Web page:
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1. Essentially, your neighbour will need to go through the dispute resolution process with your insurer or litigate in court with them if your neighbour is unhappy with the level of compensation offered by your insurer. Essentially, the insurer is subrogated to the claim against you. This essentially means that the insurer 'stands in your shoes' so far as the claim is concerned and the insurer is for all intents and purposes the defendant to the claim against you. This means that the neighbour cannot accept an offer from the insurer and then sue you. Once your neighbour settles or litigates with the insurer, then that is the result of their claim. The are prevented by the law of estoppel from subsequently pursuing you for the same claim or for an element of it which they were not happy with.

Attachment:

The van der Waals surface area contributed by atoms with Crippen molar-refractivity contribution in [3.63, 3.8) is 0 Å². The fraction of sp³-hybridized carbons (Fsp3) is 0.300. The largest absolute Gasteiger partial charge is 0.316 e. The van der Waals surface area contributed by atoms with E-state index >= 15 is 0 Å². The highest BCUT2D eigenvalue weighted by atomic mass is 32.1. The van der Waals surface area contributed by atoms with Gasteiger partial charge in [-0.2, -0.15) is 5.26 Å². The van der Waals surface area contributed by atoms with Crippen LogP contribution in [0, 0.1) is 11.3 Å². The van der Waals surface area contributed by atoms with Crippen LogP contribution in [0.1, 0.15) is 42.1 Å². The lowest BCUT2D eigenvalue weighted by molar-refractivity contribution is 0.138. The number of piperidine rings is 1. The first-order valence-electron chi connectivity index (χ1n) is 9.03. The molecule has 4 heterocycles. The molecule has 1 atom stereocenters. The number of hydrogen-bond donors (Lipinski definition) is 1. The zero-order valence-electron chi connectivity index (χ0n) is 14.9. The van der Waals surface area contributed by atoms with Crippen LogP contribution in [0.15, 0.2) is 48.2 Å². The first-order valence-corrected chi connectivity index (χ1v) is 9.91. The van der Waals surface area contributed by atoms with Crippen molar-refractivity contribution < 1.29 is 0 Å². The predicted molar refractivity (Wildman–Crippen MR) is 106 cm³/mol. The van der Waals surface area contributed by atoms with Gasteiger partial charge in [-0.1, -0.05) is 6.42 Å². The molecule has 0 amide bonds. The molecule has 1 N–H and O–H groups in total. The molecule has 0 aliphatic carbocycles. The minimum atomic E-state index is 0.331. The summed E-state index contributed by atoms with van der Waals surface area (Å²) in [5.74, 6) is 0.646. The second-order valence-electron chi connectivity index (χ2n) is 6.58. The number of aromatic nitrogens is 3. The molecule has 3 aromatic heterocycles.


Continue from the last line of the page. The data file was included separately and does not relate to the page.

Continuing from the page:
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3. This is only the case if your builder was at fault for the damage. The builder's insurer will only cover damage which their insured, the builder was responsible for. The builder can only be liable for what he has caused. There is nothing to prevent your neighbour suing you separately, if you were the person responsible for some other damage. Then your own insurance, if you had insurance will apply.
4. In essence if the builder accepted responsibility for any damage, then any potential loss which you might be faced with will shift onto him. So, you will get an indemnity from the builder for any losses you suffer. Essentially, the builder's insurance will pay out the damage.
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